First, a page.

Small Business Profile: Kate Bunton and Julia Korol, Owners of Rocky + Luella

 

How did you start Rocky + Luella?
Julia: Kate and I met when we both worked at Anthropologie, she was a manager, and I was an associate. We were both in DC at the time, which I think was an odd coincidence because we are both from [the Chicago] area. Then I moved back, then Kate moved back separately, and then we just met up over coffee once.
Kate: We were just having coffee, talking about how we were both so miserable with what we were doing, and how the job market was totally shitty.
Julia: I think we both just loved certain aspects of Anthropologie, just not the grind that comes with corporate retail. I enjoyed working with the women that would come in and helping them with outfits, and seeing them excited was really fun.
Kate: I got really into the business aspect of it, surprisingly. I thought that I wanted to work at Anthropology because of visual design, but when I got more into the operations, I really loved it. I feel like that’s why we decided that we would make a good partnership.
Julia: Beyond the fact that we just wanted to have a shop, there was a lack of clothing-based retail here.
Kate: Before we were started, there were so few shops here, and we just wanted to help bolster that.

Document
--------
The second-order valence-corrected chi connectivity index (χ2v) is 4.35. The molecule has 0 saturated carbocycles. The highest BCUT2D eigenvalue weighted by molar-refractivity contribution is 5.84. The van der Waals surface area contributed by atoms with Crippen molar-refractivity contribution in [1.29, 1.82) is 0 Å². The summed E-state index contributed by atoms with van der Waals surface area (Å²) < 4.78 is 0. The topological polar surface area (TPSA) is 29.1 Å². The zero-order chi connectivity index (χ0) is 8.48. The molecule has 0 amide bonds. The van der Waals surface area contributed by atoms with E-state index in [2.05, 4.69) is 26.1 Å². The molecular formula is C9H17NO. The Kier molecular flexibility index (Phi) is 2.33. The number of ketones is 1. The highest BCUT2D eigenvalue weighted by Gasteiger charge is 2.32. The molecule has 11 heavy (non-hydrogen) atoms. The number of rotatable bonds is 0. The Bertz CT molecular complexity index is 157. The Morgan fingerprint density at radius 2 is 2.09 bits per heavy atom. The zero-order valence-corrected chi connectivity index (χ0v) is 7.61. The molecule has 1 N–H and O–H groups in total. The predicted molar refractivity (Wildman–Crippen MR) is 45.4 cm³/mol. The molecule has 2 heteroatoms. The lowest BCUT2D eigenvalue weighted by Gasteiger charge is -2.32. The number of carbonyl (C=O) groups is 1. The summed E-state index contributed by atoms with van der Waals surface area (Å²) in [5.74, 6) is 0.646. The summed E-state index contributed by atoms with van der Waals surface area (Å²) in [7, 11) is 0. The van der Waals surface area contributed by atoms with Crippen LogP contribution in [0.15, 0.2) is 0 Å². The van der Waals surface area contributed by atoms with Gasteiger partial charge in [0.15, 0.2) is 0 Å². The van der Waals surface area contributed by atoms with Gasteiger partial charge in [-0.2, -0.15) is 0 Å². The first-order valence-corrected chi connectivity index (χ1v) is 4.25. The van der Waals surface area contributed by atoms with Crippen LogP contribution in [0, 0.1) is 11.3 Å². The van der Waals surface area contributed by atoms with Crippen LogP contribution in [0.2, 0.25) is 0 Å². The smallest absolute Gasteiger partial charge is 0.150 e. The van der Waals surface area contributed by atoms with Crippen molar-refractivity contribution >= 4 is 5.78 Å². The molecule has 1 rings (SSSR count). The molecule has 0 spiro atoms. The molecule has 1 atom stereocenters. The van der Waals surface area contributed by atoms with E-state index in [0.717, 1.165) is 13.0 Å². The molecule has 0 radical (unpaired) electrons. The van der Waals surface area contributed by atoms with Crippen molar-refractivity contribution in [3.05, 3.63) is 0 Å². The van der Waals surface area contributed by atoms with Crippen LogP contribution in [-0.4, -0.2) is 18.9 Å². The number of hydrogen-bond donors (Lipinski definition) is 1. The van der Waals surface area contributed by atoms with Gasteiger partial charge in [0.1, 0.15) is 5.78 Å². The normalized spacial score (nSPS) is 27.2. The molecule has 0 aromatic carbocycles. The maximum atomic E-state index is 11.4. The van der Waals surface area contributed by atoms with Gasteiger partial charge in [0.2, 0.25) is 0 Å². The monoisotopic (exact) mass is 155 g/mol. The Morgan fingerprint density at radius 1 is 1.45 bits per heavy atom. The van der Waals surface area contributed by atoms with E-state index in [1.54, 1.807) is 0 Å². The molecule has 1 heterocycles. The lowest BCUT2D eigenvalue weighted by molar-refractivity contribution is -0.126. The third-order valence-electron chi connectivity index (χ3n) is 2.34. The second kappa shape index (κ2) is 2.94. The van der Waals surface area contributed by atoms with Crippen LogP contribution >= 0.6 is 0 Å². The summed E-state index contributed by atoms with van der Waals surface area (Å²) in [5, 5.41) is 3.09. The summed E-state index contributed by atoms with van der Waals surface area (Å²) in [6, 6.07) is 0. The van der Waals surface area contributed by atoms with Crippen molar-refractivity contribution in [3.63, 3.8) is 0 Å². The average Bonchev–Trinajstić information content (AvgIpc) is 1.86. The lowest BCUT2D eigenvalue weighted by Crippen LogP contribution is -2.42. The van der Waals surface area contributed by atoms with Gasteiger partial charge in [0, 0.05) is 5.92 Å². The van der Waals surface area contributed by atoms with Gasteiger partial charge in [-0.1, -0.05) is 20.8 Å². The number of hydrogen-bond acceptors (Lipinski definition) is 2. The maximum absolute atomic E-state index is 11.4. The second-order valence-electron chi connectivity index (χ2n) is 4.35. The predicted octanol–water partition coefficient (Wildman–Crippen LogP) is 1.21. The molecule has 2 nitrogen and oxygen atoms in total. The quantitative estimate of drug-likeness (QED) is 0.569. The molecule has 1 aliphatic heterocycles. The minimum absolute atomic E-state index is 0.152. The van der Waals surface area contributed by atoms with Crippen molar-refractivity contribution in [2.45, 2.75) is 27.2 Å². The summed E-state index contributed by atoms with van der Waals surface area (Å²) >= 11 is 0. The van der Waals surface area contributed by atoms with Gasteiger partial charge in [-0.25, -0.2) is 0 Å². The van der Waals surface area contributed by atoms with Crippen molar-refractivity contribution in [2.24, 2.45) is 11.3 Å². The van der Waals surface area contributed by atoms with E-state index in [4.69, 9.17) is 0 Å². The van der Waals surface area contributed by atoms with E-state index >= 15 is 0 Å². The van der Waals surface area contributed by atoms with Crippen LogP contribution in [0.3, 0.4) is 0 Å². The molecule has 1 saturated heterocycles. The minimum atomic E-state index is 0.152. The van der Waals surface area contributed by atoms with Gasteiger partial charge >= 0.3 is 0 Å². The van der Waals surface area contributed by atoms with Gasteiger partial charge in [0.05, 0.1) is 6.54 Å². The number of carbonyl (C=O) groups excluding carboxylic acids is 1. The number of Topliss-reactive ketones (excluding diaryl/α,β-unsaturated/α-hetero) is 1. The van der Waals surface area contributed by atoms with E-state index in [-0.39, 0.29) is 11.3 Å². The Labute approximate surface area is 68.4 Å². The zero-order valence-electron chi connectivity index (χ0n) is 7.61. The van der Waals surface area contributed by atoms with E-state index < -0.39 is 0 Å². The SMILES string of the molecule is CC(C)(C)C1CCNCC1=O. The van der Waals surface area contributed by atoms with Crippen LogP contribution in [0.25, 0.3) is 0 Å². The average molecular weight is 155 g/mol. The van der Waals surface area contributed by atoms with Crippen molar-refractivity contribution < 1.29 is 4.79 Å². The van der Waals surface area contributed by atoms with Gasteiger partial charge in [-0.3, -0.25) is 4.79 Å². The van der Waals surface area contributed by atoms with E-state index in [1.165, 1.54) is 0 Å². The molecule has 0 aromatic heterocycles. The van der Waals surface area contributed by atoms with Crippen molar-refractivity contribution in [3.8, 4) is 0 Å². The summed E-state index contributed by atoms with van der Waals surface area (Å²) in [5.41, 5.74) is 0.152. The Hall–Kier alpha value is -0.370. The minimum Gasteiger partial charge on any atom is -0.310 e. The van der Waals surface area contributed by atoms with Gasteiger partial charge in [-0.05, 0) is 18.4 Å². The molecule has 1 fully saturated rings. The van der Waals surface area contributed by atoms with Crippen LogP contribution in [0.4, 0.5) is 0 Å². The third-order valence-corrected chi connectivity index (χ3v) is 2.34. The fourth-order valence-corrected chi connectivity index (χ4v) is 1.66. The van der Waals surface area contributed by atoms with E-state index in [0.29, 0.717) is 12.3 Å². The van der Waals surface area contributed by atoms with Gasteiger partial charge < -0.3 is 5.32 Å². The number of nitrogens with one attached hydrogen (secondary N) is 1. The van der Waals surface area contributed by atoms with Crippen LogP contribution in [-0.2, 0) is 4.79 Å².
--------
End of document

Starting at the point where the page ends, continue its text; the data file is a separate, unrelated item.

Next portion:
What’s your background?
Kate: My degree is in art history, and because Julia worked with visuals at Anthropology, we both have visual aesthetic training. That has helped us immensely in putting the shop together. I also worked in retail operations for corporate retail, so that helped just in terms of setting up processes and knowing what goes on behind the scenes. I also have a Masters in business. 
Julia: Right before I left Anthro, they were starting to train me for the lowest tier for what is to become Visual Manager, which is awesome, because if nothing else, Anthropologie is phenomenal at what they do with their visual displays. I have always loved creative things and art-based things and have been interested in design, I just never have considered that as a career. I work at Groupon, so that helps me learn about e-commerce and buying/selling. Groupon isn’t a boutique but it translates in some ways.

What inspires your work?
Kate: For me, just good design. I know Julia is way up on the fashion trends, she looks at clothes and styling all the time. I’m way more into interiors. For me it is about really awesome interiors and trying to find new things that are really exciting or different.